Apart from deep vein thrombosis (DVT) frequent flyers now have another risk to contend with: the chance of developing osteoporosis.

Continuous limitation on good sleep and disturbances to the body’s internal clock caused by frequent flights can be one of the reasons for bone loss in young adults, says a study.

Conducted by the University of Colorado and released at the Endocrine Society’s 99th Annual Meeting in Orlando, the study found that young men, who were sleep deprived and whose circadian rhythm was disrupted, had greater reduction in levels of P1NP (a marker of bone formation in blood) at 27 per cent compared to 18 per cent in older men.

Circadian rhythm disruption is the disparity between a body’s internal clock and the external environment that arises when a person’s routine is not aligned with the 24 hour clock. However the CTX levels or the bone resorption marker was the same indicating that the old bone breaks down without a new bone forming.

‘When the old bone breaks down and no new bone forms in its place, the bone loss window can lead to osteoporosis. In osteoporosis bones become weak and brittle and this hereby increases the risk of fractures,’ says Dr. Ottmar Gorchewsky, specialist orthopedic surgeon at Burjeel Hospital for Advanced Surgery in Dubai.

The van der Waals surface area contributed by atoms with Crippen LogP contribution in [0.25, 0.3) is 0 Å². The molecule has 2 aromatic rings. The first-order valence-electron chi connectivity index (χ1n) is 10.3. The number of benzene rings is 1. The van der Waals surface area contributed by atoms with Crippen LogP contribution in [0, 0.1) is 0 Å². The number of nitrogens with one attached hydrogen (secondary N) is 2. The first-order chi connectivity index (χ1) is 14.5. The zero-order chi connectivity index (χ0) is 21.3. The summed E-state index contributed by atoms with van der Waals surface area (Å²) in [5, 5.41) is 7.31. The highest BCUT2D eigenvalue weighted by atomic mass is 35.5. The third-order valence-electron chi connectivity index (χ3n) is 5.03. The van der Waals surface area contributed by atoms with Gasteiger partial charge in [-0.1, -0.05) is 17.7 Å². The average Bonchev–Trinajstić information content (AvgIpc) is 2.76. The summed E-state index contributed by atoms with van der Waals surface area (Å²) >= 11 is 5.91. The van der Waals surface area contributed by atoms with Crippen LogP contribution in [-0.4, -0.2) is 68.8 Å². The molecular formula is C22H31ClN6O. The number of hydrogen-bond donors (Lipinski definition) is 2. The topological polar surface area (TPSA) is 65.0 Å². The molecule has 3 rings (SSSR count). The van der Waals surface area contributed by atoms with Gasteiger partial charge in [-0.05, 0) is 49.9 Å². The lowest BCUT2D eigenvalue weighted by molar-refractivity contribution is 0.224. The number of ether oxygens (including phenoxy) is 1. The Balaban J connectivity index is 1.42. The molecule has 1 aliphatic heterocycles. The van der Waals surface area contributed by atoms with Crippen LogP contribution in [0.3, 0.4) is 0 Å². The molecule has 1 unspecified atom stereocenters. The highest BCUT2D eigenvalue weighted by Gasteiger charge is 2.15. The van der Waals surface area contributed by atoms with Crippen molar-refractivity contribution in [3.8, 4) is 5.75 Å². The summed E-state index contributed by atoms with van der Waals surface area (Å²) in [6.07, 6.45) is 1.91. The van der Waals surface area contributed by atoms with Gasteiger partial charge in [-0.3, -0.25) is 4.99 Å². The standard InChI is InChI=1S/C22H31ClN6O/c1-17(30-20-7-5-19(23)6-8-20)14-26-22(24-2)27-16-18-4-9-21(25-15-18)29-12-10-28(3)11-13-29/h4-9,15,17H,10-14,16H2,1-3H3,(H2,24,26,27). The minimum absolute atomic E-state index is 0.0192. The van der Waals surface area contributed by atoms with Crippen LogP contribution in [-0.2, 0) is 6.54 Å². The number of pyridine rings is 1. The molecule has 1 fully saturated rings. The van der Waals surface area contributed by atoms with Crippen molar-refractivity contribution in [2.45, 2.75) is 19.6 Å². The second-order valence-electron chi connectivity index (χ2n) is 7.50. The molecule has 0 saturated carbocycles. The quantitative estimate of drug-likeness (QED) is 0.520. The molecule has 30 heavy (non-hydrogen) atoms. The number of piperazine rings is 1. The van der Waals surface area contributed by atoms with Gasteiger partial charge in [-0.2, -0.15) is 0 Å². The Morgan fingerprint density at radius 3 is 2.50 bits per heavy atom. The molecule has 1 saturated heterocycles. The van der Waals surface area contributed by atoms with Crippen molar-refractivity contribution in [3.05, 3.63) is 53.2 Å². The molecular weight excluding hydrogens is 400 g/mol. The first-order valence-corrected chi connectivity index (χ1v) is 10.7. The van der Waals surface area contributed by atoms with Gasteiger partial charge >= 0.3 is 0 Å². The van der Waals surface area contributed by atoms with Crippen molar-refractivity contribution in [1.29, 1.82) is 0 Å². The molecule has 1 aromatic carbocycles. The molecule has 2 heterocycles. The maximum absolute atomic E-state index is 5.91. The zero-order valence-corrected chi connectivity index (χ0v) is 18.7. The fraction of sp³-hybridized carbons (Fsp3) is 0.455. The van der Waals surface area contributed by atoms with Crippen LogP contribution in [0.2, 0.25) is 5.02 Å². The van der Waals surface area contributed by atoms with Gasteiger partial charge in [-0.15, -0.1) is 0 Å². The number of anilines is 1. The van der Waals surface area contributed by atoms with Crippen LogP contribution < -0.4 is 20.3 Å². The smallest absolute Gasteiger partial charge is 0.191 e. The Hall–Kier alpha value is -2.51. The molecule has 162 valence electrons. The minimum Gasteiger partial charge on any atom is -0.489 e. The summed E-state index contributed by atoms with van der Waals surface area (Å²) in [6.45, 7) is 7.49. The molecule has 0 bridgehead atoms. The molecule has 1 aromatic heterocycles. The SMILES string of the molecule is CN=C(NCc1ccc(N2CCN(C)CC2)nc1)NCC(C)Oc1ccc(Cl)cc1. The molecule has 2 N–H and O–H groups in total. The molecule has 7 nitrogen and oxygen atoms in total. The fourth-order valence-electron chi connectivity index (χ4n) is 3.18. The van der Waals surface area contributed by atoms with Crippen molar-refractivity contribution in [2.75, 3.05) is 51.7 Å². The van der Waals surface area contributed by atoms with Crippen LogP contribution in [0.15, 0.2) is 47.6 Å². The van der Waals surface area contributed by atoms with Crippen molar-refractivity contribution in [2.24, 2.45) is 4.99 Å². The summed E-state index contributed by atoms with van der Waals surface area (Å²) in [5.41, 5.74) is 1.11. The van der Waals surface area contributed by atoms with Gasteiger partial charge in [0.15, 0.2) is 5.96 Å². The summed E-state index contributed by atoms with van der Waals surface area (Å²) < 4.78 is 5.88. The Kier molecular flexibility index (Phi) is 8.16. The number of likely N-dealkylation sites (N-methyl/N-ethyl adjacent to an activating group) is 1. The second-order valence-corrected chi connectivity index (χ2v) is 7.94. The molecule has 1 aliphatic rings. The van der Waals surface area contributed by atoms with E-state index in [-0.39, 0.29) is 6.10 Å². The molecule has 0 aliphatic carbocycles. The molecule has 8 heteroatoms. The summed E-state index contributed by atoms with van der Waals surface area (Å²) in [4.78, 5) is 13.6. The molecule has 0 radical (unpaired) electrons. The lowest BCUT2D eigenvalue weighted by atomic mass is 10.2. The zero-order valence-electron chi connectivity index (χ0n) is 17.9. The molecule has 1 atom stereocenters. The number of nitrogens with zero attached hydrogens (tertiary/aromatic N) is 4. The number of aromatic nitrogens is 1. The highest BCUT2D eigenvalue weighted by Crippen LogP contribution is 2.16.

‘The study shows that sporadic sleep patterns affects bone metabolism quite early in life – especially at a time when bone growth is essential for skeletal health longevity.’

Participants who volunteered for the study fell asleep each day four hours later than they did the previous day to create a 28-hour day. The volunteers were monitored over a three-week period. They also slept for under six hours a day to mimic the effects of those who work split shift jobs or have jet lag due to accruing frequent flyer miles for work.

‘Those who are required to travel frequently could be at risk,’ says the doctor. ‘A busy lifestyle can have serious implications for the future leading to conditions such as osteoporosis and making them more susceptible to fractures.

‘In order to ensure optimal skeletal system health, young executives should ensure they get ample rest. It is important to put health first to avoid long term complications.’

He suggests a few tips to counter the effects:

• Stopping smoking should be a priority

• Regular exercise improves the strength of the bones

• A good Calcium and vitamin D intake is essential throughout life for healthy bones

• A diet including non-dairy food sources of calcium, nuts and pulses such as almonds, brazil nuts, hazelnuts, sesame seeds

• Green leafy vegetables: Broccoli, Spinach, Watercress, Curly Kale

• Dried fruits: Apricots, Dates, Figs

• Fish: Mackerel, Pilchards, Salmon, Sardines

• Tofu and various calcium fortified foods